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Bezwada Wilson, Amitabh Bacchan and collapse of a Gandhian legacy

Annup Sonii, Bezwada Wilson, Amitabh Bacchan
By Rajiv Shah 
Yesterday, Bezwada Wilson, a well-known Dalit rights activist who has for long been campaigning for the rehabilitation of manual scavengers, was on superstar Amitabh Bacchan’s “popular” Kaun Banega Crorepati show on Sony TV. I was a little surprised, but thought it was indeed a good opportunity for him to put across the plight of the most disadvantaged section of Dalits, Valmikis, before an audience which largely happens to be from dominant castes. 
I decided to watch the show and listen to what all Wilson had to say. I also thought it was good of Bacchan to give Wilson, who heads the Safai Karmachari Andolan and is a Magsaysay awardee, an opportunity to tell Crorepati audience on issues that bog this most oppressed community. The level of ignorance that exists on the law banning manual scavenging in any form was revealed, during the show, by none other than the man who accompanied Wilson, top TV actor Annup Sonii.
After Wilson gave details of legal issues related to manual scavenging, Sonii was frank enough to admit during the show (in which both together played the “crorepati game” and won Rs 25 lakh) that till this day he didn’t know that it was illegal for anyone to go in and manually clean up gutters. Sonii promised to do all he could to help Wilson in every possible way.
As for Bacchan, who appeared to be properly briefed about manual scavenging issues, he praised Wilson for doing “great work” for building a new India, though at one point he did reveal a common perception asked by many from the dominant caste people. Bacchan said, he was witness to a machine made by an Andhra Pradesh company, which cleaned up gutters. Following his request, the company sent across three such of these, which he delivered for cleaning up gutters.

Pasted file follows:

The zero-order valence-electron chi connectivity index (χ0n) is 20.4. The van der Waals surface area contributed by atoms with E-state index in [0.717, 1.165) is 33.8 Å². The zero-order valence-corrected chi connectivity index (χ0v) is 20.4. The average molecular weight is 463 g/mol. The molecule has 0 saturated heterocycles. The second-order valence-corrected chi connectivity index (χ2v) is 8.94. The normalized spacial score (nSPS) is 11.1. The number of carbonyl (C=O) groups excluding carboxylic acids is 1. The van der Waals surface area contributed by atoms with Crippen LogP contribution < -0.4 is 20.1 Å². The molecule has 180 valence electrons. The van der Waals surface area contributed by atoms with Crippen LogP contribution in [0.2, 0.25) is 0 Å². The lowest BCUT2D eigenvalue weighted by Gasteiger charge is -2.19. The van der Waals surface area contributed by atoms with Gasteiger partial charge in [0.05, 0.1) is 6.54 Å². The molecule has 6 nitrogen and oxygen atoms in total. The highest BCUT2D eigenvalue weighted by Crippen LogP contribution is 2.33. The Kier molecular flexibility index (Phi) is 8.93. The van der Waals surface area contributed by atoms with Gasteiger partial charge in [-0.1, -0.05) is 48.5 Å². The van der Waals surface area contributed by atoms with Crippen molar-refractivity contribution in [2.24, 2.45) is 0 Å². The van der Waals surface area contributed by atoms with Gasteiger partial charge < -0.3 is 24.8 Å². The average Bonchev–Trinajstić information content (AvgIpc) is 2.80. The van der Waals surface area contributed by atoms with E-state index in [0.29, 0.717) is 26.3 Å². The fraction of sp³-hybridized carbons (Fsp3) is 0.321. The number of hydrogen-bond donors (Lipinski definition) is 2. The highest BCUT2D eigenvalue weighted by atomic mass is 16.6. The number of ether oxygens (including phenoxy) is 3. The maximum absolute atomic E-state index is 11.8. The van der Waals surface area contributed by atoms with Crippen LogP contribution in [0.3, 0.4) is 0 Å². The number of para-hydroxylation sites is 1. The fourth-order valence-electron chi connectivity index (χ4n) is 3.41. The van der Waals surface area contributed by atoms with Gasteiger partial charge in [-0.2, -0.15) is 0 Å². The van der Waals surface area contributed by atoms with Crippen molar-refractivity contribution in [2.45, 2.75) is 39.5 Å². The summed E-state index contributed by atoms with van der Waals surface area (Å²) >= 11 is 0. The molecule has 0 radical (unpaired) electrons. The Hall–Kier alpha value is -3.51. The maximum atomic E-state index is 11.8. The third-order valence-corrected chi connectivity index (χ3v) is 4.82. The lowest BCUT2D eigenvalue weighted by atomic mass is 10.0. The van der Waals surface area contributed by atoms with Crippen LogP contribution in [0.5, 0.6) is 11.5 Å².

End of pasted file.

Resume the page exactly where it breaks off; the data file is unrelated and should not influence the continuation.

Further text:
“Several months later, I inquired how those machines were and whether they were useful. To my utter surprise, no one used them. These were disposed of”, Bacchan told Wilson, wondering why does this happen, and why those cleaning up gutters were refusing to use the machines even though they were offered so that they could be free of the “dirty job.” While Wilson brushed it aside as “just one instance”, I thought, Valmikis who are given such machines wouldn’t be trained to use them.
Be that as it may, Bacchan did a good job for Wilson in putting across to the audience how the manual scavenging job, though banned, has been socially considered a work exclusively of the Valmiki sub-caste of Dalilts. The Crorepati even showed footage of Valmikis cleaning up gutters, with Bacchan telling viewers, “You can switch over some other TV show if you don’t like this, but one must confront this reality.”
I don’t know whether the Crorepati show was able to impress the viewers and how much, and whether some viewers “switched over” to some other show instead of listening to what Wilson had to say, yet, what I know is, the awareness with regard Valmikis’ plight and untouchability is extremely poor, at least among what are identified as upper castes.
Apparently, this stands in sharp contrast to the days of the freedom movement, when Gandhiji took up the Valmikis’ cause, going so far to call Mathe Melu (the Gujarati word for manual scavenging) as “national shame.” I recall, my mother, as part of Gandhiji’s anti-untouchability movement, would go among what were then called Harijan bastis, and have meal with them.
When her parents, my grandparents, came to know of it, she would tell me, she was asked to repent and observe some religious rite, which my mother refused. She was shown the door, which she immediately accepted, deciding to start living with her maternal uncle (mama), who was known to be close to Gandhiji. Apparently, this Gandhian legacy – of fighting untouochablity, and manual scavenging as part of it – appears to have disappeared today.

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